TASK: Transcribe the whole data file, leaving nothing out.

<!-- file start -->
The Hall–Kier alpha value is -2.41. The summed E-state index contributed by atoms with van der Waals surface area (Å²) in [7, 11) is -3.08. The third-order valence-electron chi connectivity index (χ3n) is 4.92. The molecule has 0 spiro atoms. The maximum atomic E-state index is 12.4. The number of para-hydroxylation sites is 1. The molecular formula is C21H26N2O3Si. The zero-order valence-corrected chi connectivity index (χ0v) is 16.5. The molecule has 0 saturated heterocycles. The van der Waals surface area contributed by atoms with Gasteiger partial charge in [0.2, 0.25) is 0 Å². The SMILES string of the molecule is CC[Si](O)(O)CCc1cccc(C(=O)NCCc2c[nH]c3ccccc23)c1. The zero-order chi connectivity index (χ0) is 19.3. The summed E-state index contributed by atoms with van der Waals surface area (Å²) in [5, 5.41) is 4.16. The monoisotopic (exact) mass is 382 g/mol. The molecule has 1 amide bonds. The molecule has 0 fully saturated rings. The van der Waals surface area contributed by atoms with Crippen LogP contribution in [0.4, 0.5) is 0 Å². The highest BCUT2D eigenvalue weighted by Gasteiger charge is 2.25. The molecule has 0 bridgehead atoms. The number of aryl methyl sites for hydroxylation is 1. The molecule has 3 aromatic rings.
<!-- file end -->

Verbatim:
The Hall–Kier alpha value is -2.41. The summed E-state index contributed by atoms with van der Waals surface area (Å²) in [7, 11) is -3.08. The third-order valence-electron chi connectivity index (χ3n) is 4.92. The molecule has 0 spiro atoms. The maximum atomic E-state index is 12.4. The number of para-hydroxylation sites is 1. The molecular formula is C21H26N2O3Si. The zero-order valence-corrected chi connectivity index (χ0v) is 16.5. The molecule has 0 saturated heterocycles. The van der Waals surface area contributed by atoms with Gasteiger partial charge in [0.2, 0.25) is 0 Å². The SMILES string of the molecule is CC[Si](O)(O)CCc1cccc(C(=O)NCCc2c[nH]c3ccccc23)c1. The zero-order chi connectivity index (χ0) is 19.3. The summed E-state index contributed by atoms with van der Waals surface area (Å²) in [5, 5.41) is 4.16. The monoisotopic (exact) mass is 382 g/mol. The molecule has 1 amide bonds. The molecule has 0 fully saturated rings. The van der Waals surface area contributed by atoms with Crippen LogP contribution in [0.4, 0.5) is 0 Å². The highest BCUT2D eigenvalue weighted by Gasteiger charge is 2.25. The molecule has 0 bridgehead atoms. The number of aryl methyl sites for hydroxylation is 1. The molecule has 3 aromatic rings.